Tuesday, October 07, 2008

Campaign notes: Tuesday morning

Toronto Liberal supporters in St. Paul's and Parkdale-High Park are still being targeted:
There have been at least six more reports of vandalism – including the cutting of brake lines and graffiti defacing houses – in Toronto's St. Paul's and Parkdale-High Park ridings.
And in an odd twist late yesterday a constituent in St. Paul's riding was called and threatened that if she didn't take down her sign she would be next, said Liberal incumbent Carolyn Bennett.
More on the phone calls here. Letters to the editor here.

Margaret Atwood follows up her previous essay, "To be creative is, in fact, Canadian" with another piece today to explain her "ironic" support for Gilles Duceppe: "Anything but a Harper majority." She cites a number of policy reasons for her opposition but I think her most effective critique is levelled directly at Mr. Harper's supposed vaunted leadership skills:
Mr. Harper got elected by promising to consult, to be transparent, to be accountable, but he's delivered the extreme opposite. He doesn't consult with anybody but himself in the mirror; he has the most secretive government Canada has ever known; and his accountability consists of "If I make a mistake, you're fired." Real leaders know that the buck stops with them, but Mr. Harper is an amazing buck-passer. He won't own up to his own stuff — such as his heartfelt support for the Iraq invasion — unless shoved up against the wall, and even then he mumbles.

People sometimes ask me about my eerie ability to predict the future. Nobody can really predict the future — there are too many curve balls — but we can make informed guesses. Today's informed guess is this. Dear fellow Canadians: If you give the Harper neo-cons a majority government, you'll lose much that you cherish, you'll gain nothing worth having, and you'll never, never forgive yourselves.
In even a 36 day campaign, as short as possible by law, Mr. Harper's still succeeded in showing the nation who he is. Ms. Atwood does a good job of setting it out in that first paragraph above.

He's stubborn, sticking to his campaign plan, likely one that's been mapped out for about two years now. How he would adapt that plan to an historic challenge has been shown. His instincts have failed him. His instincts said stay the course. His whole campaign's been built on leadership and he's been exposed by his failure to react to this unprecedented financial crisis.

Consider Brian Laghi's piece in the Globe today as well that uses a moment in the English debate as a metaphor for one of the central problems Mr. Harper has in cementing the deal with Canadians:

During the debates – particularly the English one – Mr. Harper failed to find words to calm Canadians who have trouble understanding the issue or are fearful that the financial crisis spawned in the United States will depress their net worth, cost them their jobs or lead to higher mortgage payments.

During the English debate, Mr. Harper said Liberal Leader St├ęphane Dion was panicking when he outlined a five-point plan to deal with the crisis and its effects on Canada. Mr. Harper said Canadians weren't particularly worried about their jobs or their homes; they were more concerned about the stock market.

The reaction was a far cry from the newly empathetic figure Mr. Harper's handlers have been working hard to portray.

“In the context, in that moment, his positioning didn't look like the kind of reassurance people were looking for, either from the standpoint of a bedside manner for those who are feeling anxious, or for those who are in preretirement or in retirement mode and worried about the performance of their financial investment,” said Bruce Anderson, president of the Harris/Decima polling firm. (emphasis added)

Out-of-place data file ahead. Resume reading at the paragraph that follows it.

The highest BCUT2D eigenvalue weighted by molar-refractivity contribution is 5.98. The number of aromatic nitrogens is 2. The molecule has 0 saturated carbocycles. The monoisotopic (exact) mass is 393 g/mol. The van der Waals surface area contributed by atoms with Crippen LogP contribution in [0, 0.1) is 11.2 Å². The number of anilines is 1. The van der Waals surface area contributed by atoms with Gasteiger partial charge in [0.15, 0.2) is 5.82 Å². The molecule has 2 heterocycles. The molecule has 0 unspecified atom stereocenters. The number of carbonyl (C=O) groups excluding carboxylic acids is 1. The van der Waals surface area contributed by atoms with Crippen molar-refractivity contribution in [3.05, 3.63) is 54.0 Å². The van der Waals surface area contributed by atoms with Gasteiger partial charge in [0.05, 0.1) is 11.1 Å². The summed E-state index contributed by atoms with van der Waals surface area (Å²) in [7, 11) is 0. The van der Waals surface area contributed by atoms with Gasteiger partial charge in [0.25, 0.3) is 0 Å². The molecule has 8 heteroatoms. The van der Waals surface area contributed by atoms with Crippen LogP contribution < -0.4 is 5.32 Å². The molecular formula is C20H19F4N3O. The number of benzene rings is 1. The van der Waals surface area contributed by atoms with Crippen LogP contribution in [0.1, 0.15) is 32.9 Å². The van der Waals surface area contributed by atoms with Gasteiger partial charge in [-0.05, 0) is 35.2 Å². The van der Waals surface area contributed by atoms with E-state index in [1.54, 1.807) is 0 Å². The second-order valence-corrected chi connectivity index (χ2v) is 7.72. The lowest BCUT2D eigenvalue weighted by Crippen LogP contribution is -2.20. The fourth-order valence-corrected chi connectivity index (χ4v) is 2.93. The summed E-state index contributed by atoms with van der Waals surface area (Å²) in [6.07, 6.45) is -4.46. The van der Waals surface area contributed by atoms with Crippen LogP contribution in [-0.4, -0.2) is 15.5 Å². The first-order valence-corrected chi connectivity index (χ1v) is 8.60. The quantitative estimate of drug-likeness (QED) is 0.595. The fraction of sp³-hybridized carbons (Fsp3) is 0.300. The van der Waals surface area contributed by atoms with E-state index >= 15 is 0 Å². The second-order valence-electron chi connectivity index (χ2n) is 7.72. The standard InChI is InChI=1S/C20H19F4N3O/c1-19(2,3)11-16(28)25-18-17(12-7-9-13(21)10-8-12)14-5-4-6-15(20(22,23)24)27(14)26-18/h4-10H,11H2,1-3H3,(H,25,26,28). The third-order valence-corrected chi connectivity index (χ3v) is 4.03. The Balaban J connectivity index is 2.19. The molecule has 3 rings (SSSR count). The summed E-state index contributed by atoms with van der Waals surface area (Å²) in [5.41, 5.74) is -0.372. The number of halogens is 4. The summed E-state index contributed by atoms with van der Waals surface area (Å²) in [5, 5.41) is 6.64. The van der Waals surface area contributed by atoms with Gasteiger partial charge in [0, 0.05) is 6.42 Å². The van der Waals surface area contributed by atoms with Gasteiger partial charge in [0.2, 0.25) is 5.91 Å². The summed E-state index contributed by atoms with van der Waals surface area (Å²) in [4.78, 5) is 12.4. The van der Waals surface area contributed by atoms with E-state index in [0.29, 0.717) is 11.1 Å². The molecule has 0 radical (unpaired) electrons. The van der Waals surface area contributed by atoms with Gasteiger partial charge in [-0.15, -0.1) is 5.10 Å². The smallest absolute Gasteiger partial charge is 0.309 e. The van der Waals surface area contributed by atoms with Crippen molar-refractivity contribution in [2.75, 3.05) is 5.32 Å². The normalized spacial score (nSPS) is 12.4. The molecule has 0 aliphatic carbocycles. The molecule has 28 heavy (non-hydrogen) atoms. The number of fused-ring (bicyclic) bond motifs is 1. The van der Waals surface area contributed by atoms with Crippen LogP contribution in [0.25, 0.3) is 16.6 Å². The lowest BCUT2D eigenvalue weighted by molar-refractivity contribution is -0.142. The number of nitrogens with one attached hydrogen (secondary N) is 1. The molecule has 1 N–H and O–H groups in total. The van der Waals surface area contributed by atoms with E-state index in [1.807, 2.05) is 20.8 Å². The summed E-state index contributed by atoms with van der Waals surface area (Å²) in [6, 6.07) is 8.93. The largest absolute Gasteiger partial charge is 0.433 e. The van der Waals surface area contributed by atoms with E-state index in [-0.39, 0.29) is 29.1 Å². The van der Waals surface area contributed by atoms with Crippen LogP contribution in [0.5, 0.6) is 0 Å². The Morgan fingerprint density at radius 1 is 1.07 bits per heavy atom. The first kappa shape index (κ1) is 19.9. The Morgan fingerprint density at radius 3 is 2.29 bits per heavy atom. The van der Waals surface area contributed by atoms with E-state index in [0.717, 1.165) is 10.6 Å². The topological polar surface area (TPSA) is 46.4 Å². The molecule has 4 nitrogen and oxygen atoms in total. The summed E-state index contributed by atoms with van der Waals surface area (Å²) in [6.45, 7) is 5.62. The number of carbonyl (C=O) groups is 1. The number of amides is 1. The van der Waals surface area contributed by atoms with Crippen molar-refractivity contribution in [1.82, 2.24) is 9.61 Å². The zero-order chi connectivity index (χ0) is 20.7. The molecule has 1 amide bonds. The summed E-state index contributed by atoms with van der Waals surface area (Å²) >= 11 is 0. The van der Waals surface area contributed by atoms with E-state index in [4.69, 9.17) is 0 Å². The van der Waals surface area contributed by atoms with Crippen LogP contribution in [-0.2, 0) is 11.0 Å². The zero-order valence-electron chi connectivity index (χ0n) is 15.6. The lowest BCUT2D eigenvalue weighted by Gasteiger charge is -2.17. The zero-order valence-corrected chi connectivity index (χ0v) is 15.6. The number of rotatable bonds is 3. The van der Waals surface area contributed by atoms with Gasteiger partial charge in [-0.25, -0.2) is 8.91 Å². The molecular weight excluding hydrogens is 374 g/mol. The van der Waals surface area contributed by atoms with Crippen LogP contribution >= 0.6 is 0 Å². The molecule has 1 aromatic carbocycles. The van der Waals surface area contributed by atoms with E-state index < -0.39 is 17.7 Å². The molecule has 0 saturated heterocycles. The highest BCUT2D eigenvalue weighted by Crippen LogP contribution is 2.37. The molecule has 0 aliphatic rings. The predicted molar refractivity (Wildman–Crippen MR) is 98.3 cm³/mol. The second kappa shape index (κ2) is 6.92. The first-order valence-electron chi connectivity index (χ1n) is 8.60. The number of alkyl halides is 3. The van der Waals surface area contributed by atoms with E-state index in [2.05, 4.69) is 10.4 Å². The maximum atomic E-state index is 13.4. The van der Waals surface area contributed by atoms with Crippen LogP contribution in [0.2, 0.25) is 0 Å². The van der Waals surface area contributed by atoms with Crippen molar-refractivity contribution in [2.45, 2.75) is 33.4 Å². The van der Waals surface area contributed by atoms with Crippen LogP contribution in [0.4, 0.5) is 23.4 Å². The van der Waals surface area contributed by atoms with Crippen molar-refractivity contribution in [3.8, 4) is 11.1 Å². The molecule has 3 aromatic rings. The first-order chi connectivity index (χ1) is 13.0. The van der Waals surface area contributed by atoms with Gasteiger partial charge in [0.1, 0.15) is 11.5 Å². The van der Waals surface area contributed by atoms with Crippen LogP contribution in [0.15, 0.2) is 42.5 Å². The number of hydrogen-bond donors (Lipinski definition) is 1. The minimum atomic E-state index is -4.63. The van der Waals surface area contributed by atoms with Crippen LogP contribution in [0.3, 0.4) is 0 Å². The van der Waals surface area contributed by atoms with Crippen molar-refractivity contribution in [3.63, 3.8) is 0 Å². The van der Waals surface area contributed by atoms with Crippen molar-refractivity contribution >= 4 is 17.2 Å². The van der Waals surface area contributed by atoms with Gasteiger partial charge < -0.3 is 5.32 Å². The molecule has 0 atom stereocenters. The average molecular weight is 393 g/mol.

Right, not sympathetic, but in addition, it displayed his personal obsession with partisan politics once again. The discussion on the economy was just another opportunity to attack Mr. Dion, never mind that Canadians are concerned about the economy. The craven political calculation of that moment is symptomatic of his larger problem. His record in governing, the campaign he's run, it's all divide and conquer, stitching up of constituencies, a bit here, a bit there. It's calculated to the hilt. And it's just not visionary or resonating. It's too much about Steve, the one-man show, and not about us.

So now he's scrambling, releasing a platform today, laughably, one week before the election. Come on. Dion had a good line on this yesterday:
At an evening rally in Victoria, Dion prompted laughter and applause by mocking Harper on the eve of the Conservative platform announcement.

"Maybe if Stephen Harper spent less time distorting me and my plan he would have been able to release a platform by now."
Whatever Harper says today has to be viewed pretty cynically. People have voted already. And he's losing support. Conservative support has virtually collapsed in Quebec and it's sliding in Ontario and Quebec. It's too late for a platform.

Note John Ivison in the Post today on Dion:

"The traditional strength of a Liberal government is that we understand the role of government and we understand the market economy. We will bridge the two," he said, with a coherence that is hardly his trademark.

Mr. Dion is back in the game, in defiance of many, even on his own side, who had decided that if he wasn't dead yet, he soon would be. This stubborn man, who has been written off so many times, appears to be defying his critics again.
And on that note, one last item which may also suggest why he's back into this:

Dion went "mainstreeting" with Liberal supporters assembled along a waterside boardwalk in Sidney, a town on the outskirts of Victoria, in the riding of Saanich-Gulf Islands.

"Remain the gentleman that you are," one older woman told him, grasping his hand. "I cannot do otherwise," Dion, 53, replied. "My father would not accept it."